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We must end the public health emergency carefully

President Joe Biden holds a baby as he visits a COVID-19 vaccination clinic
Evan Vucci/Associated Press
President Joe Biden holds a baby as he visits a COVID-19 vaccination clinic.

The end of the pandemic emergency has happened already in the minds of a great part of the public. This is so from a practical point of view, at least for now, despite persistent appearances of new variants and high case numbers in many areas.

However, the public health emergency (PHE), as legally defined, continues at the federal level, even if no longer in practice on the ground in many areas. And while we all welcome the end of the pandemic and the attendant emergency from a practical point of view, there are reasons to be concerned about the end of the legally defined ‘emergency’ and how it is handled by Congress and the Biden administration.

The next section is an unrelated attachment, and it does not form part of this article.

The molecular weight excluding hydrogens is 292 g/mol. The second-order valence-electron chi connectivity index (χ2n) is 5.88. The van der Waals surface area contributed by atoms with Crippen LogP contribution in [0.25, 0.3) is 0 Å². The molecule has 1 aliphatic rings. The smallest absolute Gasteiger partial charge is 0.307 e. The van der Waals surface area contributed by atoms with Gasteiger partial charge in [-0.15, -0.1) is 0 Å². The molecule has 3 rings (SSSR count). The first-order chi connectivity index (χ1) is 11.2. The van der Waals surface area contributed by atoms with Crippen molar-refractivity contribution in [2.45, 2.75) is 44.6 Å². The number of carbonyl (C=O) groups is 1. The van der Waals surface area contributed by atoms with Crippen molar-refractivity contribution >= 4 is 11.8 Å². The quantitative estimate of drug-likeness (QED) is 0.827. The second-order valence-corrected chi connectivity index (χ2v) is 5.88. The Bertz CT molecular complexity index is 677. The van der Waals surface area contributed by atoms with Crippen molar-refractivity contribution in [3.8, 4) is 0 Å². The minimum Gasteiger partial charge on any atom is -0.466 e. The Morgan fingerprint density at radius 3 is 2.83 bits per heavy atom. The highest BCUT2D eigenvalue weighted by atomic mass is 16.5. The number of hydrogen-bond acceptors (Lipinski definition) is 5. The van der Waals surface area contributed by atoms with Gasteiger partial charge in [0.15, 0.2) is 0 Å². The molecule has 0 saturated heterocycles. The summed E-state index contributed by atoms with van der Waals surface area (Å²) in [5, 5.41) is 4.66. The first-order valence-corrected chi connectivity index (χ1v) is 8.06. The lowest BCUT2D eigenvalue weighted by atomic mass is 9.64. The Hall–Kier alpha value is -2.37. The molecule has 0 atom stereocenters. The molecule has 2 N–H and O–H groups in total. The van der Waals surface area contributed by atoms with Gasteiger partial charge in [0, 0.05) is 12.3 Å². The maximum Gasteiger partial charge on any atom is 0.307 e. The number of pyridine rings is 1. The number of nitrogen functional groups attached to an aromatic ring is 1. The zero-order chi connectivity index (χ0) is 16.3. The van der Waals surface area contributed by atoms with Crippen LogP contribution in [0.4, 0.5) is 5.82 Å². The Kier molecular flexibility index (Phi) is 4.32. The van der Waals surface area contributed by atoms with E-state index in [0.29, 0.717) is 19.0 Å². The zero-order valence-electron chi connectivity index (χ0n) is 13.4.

By way of background, the president and the secretary of Health and Human Services (HHS) declare and renew the public health emergency declaration that allows the use of certain special powers, every 90 days. These powers have been used throughout the COVID emergency from the beginning, when a public health emergency was declared in January 2020, less than a month after the virus was known to exist in the United States. Congress then passed laws that added flexibility and capacities to deal with the emergency and these have been widely used for the past two years.

Early in 2020, many state and local governments forced lockdowns that largely barred non-emergency care from being offered by hospitals and other providers. This in turn meant that much of the money supporting providers immediately dried up, because most care in the U.S. is non-emergency care. And that then caused an immediate spiral downward by the healthcare system broadly, along with much furloughing and firing of crucial personnel, with the paradoxical result that our healthcare system was beginning to wither right in the middle of a healthcare crisis.